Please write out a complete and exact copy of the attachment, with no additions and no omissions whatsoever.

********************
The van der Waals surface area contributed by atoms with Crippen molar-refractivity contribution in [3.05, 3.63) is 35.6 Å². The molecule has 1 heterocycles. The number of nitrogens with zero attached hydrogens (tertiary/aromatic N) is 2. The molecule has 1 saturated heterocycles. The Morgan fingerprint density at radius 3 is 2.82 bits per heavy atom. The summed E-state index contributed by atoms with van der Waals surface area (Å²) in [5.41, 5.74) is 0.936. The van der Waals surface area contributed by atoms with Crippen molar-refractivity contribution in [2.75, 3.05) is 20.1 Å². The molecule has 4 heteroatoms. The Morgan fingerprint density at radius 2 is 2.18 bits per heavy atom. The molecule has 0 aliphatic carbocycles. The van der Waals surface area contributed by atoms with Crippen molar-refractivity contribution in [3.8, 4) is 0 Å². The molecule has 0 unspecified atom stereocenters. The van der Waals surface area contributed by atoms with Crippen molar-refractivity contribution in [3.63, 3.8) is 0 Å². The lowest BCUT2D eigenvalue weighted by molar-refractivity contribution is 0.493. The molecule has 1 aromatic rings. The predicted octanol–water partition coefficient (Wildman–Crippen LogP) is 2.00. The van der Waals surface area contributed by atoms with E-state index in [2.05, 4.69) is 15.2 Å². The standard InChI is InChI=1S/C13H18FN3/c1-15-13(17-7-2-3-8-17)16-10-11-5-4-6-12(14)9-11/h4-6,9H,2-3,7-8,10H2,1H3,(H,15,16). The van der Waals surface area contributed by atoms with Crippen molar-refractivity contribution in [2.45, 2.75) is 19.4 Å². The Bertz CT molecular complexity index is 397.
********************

The van der Waals surface area contributed by atoms with Crippen molar-refractivity contribution in [3.05, 3.63) is 35.6 Å². The molecule has 1 heterocycles. The number of nitrogens with zero attached hydrogens (tertiary/aromatic N) is 2. The molecule has 1 saturated heterocycles. The Morgan fingerprint density at radius 3 is 2.82 bits per heavy atom. The summed E-state index contributed by atoms with van der Waals surface area (Å²) in [5.41, 5.74) is 0.936. The van der Waals surface area contributed by atoms with Crippen molar-refractivity contribution in [2.75, 3.05) is 20.1 Å². The molecule has 4 heteroatoms. The Morgan fingerprint density at radius 2 is 2.18 bits per heavy atom. The molecule has 0 aliphatic carbocycles. The van der Waals surface area contributed by atoms with Crippen molar-refractivity contribution in [3.8, 4) is 0 Å². The molecule has 0 unspecified atom stereocenters. The van der Waals surface area contributed by atoms with Crippen molar-refractivity contribution in [3.63, 3.8) is 0 Å². The lowest BCUT2D eigenvalue weighted by molar-refractivity contribution is 0.493. The molecule has 1 aromatic rings. The predicted octanol–water partition coefficient (Wildman–Crippen LogP) is 2.00. The van der Waals surface area contributed by atoms with E-state index in [2.05, 4.69) is 15.2 Å². The standard InChI is InChI=1S/C13H18FN3/c1-15-13(17-7-2-3-8-17)16-10-11-5-4-6-12(14)9-11/h4-6,9H,2-3,7-8,10H2,1H3,(H,15,16). The van der Waals surface area contributed by atoms with Crippen molar-refractivity contribution in [2.45, 2.75) is 19.4 Å². The Bertz CT molecular complexity index is 397.